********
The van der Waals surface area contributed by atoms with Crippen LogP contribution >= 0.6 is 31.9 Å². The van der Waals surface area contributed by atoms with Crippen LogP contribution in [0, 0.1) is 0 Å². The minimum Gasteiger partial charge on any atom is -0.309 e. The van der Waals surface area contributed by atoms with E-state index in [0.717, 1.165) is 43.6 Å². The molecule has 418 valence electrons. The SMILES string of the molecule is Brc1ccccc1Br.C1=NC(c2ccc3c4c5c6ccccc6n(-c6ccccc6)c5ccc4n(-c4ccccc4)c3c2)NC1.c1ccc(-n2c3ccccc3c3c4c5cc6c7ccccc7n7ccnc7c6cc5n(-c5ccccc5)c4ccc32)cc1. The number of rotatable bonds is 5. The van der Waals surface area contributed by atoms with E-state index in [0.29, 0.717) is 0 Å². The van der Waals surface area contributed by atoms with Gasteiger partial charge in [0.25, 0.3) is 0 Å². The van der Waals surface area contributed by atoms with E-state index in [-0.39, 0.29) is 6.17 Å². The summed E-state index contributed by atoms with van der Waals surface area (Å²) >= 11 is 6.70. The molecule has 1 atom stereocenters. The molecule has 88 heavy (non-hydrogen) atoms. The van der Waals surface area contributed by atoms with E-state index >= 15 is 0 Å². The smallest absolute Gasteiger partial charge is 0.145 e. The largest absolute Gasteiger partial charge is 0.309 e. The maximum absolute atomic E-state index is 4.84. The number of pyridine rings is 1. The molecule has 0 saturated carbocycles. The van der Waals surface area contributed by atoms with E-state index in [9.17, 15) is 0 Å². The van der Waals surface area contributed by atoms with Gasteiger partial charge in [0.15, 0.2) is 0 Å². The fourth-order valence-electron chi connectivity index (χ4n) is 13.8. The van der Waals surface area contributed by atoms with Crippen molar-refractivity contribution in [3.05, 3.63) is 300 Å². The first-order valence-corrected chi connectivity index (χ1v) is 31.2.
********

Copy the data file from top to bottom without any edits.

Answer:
The van der Waals surface area contributed by atoms with Crippen LogP contribution >= 0.6 is 31.9 Å². The van der Waals surface area contributed by atoms with Crippen LogP contribution in [0, 0.1) is 0 Å². The minimum Gasteiger partial charge on any atom is -0.309 e. The van der Waals surface area contributed by atoms with E-state index in [0.717, 1.165) is 43.6 Å². The molecule has 418 valence electrons. The SMILES string of the molecule is Brc1ccccc1Br.C1=NC(c2ccc3c4c5c6ccccc6n(-c6ccccc6)c5ccc4n(-c4ccccc4)c3c2)NC1.c1ccc(-n2c3ccccc3c3c4c5cc6c7ccccc7n7ccnc7c6cc5n(-c5ccccc5)c4ccc32)cc1. The number of rotatable bonds is 5. The van der Waals surface area contributed by atoms with E-state index in [0.29, 0.717) is 0 Å². The van der Waals surface area contributed by atoms with Gasteiger partial charge in [0.25, 0.3) is 0 Å². The van der Waals surface area contributed by atoms with E-state index in [-0.39, 0.29) is 6.17 Å². The summed E-state index contributed by atoms with van der Waals surface area (Å²) >= 11 is 6.70. The molecule has 1 atom stereocenters. The molecule has 88 heavy (non-hydrogen) atoms. The van der Waals surface area contributed by atoms with E-state index >= 15 is 0 Å². The smallest absolute Gasteiger partial charge is 0.145 e. The largest absolute Gasteiger partial charge is 0.309 e. The maximum absolute atomic E-state index is 4.84. The number of pyridine rings is 1. The molecule has 0 saturated carbocycles. The van der Waals surface area contributed by atoms with E-state index in [9.17, 15) is 0 Å². The van der Waals surface area contributed by atoms with Gasteiger partial charge in [0.15, 0.2) is 0 Å². The fourth-order valence-electron chi connectivity index (χ4n) is 13.8. The van der Waals surface area contributed by atoms with Crippen molar-refractivity contribution in [3.05, 3.63) is 300 Å². The first-order valence-corrected chi connectivity index (χ1v) is 31.2.